Adjudicator’s Comment: What a quirky idea! Gorgeous food descriptions made me feel very hungry while reading this. Little details leapt off the page and really came to life. I loved the characters and believed in your world. But structurally it needs development. I’d definitely lose the footnote. Root us more firmly in Ann’s POV: she’s the heart of the story. But overall a joy to read, and it stuck in my memory too. Well done!



The Pale Child by Iain Andrews

Adjudicator’s Comment: There’s some really fine writing here. We open with a hook, and the voice feels convincing. I love the premise and period atmosphere. But structurally it’s not quite ‘there’ yet, and overall I didn’t feel it was tense (or scary) enough. Rather a lot of dialogue and too little action – let us see the pale child for ourselves before we hear his story. But this dark little tale showed lots of promise and stuck with me after reading.

Congratulations to the winners! Your stories will all be featured in our anthology. We aim to publish this by December, however, we are all volunteers with out own time restrictions and responsibilities. We will make every effort to release the anthology as soon as we can. Updates will be posted Facebook and Twitter.

If you didn’t win this year, don’t worry. You’ll get another chance at next year’s competition. Theme and adjudicator tbc – keep your eyes on our page and social media for updates.

If you have any questions, please don’t hesitate to get in touch.


Jumpin’ Jack Flash


Our first meeting of new season kicked off in style with our speaker Keiron Pim, where he discussed how got started in his career, from starting out working for the EDP, to how he came to write a book about dinosaurs, to finally getting to work on his life’s obsession.

At the end, he graciously read from his book.

The NWC would like to thank Keiron for such an extensive and intriguing talk.

Thank you to everyone who came to the meeting.






Goodbye until September…

The NWC has officially broken up for summer.

Our next meeting will be on 18th SEPTEMBER 2018 at 7:30pm at our new location in Chantry Hall.  



We have a full programme in store with manuscript evenings, workshops, and speakers including Emma Healey, author of Elizabeth is Missing, and Mitch Johnson, author of Kick.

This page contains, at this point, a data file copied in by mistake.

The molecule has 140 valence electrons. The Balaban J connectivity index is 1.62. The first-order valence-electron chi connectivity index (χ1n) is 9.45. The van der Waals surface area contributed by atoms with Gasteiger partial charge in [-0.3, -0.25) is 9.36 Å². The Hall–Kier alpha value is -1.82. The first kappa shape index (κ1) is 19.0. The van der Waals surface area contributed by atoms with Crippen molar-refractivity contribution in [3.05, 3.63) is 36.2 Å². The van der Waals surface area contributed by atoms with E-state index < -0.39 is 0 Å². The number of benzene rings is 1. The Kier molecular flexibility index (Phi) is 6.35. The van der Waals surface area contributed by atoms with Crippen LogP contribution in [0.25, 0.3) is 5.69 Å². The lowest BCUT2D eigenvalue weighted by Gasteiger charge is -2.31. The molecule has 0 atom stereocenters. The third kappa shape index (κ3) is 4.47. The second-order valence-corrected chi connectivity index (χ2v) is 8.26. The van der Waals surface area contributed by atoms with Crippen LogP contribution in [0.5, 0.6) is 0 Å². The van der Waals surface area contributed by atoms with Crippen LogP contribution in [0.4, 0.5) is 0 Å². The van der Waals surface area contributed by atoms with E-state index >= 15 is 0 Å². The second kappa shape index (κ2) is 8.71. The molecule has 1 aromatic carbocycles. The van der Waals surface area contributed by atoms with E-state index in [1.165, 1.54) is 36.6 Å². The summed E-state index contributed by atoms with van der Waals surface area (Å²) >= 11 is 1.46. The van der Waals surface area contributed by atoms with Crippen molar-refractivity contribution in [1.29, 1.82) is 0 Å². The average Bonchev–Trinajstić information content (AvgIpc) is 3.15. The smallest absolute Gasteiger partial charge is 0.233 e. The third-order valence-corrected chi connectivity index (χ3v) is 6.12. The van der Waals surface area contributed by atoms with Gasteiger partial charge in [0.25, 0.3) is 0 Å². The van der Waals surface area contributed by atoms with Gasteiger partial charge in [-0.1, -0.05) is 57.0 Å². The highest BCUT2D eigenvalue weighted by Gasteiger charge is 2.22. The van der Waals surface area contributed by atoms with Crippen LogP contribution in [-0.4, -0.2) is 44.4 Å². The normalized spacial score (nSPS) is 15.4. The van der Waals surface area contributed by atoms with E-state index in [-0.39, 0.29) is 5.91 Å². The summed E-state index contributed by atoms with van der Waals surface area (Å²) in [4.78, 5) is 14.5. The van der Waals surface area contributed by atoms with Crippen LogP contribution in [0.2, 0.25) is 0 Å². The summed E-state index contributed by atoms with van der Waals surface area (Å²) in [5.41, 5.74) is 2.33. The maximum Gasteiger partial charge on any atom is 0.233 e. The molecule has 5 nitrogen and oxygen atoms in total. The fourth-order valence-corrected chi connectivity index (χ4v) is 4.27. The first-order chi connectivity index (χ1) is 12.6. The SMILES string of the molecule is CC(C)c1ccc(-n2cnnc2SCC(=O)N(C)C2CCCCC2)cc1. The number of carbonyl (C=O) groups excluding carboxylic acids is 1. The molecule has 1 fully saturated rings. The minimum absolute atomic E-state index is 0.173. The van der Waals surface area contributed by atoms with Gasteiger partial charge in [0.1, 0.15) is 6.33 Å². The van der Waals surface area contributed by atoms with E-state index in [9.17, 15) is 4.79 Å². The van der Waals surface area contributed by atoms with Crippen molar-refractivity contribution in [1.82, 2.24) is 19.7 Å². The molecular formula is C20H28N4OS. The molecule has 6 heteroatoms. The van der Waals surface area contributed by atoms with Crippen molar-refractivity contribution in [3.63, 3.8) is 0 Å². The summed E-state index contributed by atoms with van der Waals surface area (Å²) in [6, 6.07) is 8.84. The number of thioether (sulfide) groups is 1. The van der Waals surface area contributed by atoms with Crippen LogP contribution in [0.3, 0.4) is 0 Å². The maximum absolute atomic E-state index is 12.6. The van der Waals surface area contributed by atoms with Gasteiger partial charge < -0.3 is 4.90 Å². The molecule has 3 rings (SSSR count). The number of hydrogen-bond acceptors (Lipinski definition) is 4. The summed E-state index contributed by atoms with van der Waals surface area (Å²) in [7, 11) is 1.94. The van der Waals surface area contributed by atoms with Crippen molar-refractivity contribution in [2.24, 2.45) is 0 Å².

If anyone has any questions, please do not hesitate to get in touch: norwichwriters@hotmail.co.uk

And don’t forget your entry into the Olga Sinclair Open Short Story Competition.

We hope everyone has a wonderful summer, and we hope to see you in September.




Our last meeting of the season

Tuesday 3rd of July was our annual general meeting, and the last meeting of the season. It was also our last meeting at Anteros. In September we will move to Chantry Hall.

Other changes to the group include:

Door fees will be changing. Members will continue to pay £3, while guests will pay as follows:

  • Speaker evenings the door fee for guests will be £7.
  • Other meetings, including workshops and adjudications, will be £5.

It was also the time to give out the trophies to the winners throughout the year:

  • The Cooper Prize – Iain Andrews
  • Past Search Prize for Non Fiction – Phyllida Scrivens
  • Colin Sutton cup for Humour – Phyllida Scrivens
  • Overall Trophy – Phyllida Scrivens


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We hope everyone has enjoyed this season as much as we have, and we look forward to seeing you in September. The new programme is live on the website. Remember, we’re moving premises, so we will be meeting at Chantry Hall:





Change of Plan…

over here nwc blog

Due to a last minute cancellation by our scheduled speaker, our meeting on Tuesday 5th June will no longer be taking place. Instead the group will be attending ‘Made in Norfolk’ event in Mulbarton.

We will NOT be meeting at Anteros on Tuesday 5th June.

If anyone wishes to join us at the event in Mulbarton you are more than welcome. Tickets are £5 per person and can be purchased here:


The rest of our meetings will take place as normal and according to the programme. We apologise for any inconvenience this may cause.